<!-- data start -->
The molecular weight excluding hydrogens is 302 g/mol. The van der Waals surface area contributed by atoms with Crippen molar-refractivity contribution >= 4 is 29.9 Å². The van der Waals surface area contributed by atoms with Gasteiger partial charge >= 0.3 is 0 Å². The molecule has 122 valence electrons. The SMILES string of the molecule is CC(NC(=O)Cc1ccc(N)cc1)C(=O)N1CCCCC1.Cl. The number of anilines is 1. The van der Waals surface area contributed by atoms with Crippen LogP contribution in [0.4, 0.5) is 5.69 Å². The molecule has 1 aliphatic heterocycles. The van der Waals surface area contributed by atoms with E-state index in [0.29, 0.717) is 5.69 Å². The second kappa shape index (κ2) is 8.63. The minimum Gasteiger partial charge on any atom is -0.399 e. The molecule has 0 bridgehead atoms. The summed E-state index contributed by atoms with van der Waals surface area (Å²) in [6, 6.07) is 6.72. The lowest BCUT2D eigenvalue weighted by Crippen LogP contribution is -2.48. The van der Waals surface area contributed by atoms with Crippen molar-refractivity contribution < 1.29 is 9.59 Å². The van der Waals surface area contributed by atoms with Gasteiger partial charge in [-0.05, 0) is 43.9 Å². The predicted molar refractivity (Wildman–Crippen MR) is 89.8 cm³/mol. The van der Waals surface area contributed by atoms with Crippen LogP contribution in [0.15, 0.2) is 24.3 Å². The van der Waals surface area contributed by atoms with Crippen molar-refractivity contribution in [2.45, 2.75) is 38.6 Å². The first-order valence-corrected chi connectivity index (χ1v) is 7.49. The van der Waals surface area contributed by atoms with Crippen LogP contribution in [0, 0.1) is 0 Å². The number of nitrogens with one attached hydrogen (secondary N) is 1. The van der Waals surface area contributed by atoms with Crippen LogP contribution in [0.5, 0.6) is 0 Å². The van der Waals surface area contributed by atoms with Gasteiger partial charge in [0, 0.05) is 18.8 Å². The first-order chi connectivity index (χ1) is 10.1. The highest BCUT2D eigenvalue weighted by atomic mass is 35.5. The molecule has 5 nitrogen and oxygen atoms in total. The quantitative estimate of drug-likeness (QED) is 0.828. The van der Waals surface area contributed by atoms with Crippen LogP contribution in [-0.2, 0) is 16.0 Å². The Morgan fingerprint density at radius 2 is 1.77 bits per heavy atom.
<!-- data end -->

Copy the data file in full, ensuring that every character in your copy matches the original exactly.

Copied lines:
The molecular weight excluding hydrogens is 302 g/mol. The van der Waals surface area contributed by atoms with Crippen molar-refractivity contribution >= 4 is 29.9 Å². The van der Waals surface area contributed by atoms with Gasteiger partial charge >= 0.3 is 0 Å². The molecule has 122 valence electrons. The SMILES string of the molecule is CC(NC(=O)Cc1ccc(N)cc1)C(=O)N1CCCCC1.Cl. The number of anilines is 1. The van der Waals surface area contributed by atoms with Crippen LogP contribution in [0.4, 0.5) is 5.69 Å². The molecule has 1 aliphatic heterocycles. The van der Waals surface area contributed by atoms with E-state index in [0.29, 0.717) is 5.69 Å². The second kappa shape index (κ2) is 8.63. The minimum Gasteiger partial charge on any atom is -0.399 e. The molecule has 0 bridgehead atoms. The summed E-state index contributed by atoms with van der Waals surface area (Å²) in [6, 6.07) is 6.72. The lowest BCUT2D eigenvalue weighted by Crippen LogP contribution is -2.48. The van der Waals surface area contributed by atoms with Crippen molar-refractivity contribution < 1.29 is 9.59 Å². The van der Waals surface area contributed by atoms with Gasteiger partial charge in [-0.05, 0) is 43.9 Å². The predicted molar refractivity (Wildman–Crippen MR) is 89.8 cm³/mol. The van der Waals surface area contributed by atoms with Crippen LogP contribution in [0.15, 0.2) is 24.3 Å². The van der Waals surface area contributed by atoms with Crippen molar-refractivity contribution in [2.45, 2.75) is 38.6 Å². The first-order valence-corrected chi connectivity index (χ1v) is 7.49. The van der Waals surface area contributed by atoms with Crippen LogP contribution in [0, 0.1) is 0 Å². The number of nitrogens with one attached hydrogen (secondary N) is 1. The van der Waals surface area contributed by atoms with Crippen LogP contribution in [0.5, 0.6) is 0 Å². The van der Waals surface area contributed by atoms with Gasteiger partial charge in [0, 0.05) is 18.8 Å². The first-order chi connectivity index (χ1) is 10.1. The highest BCUT2D eigenvalue weighted by atomic mass is 35.5. The molecule has 5 nitrogen and oxygen atoms in total. The quantitative estimate of drug-likeness (QED) is 0.828. The van der Waals surface area contributed by atoms with Crippen LogP contribution in [-0.2, 0) is 16.0 Å². The Morgan fingerprint density at radius 2 is 1.77 bits per heavy atom.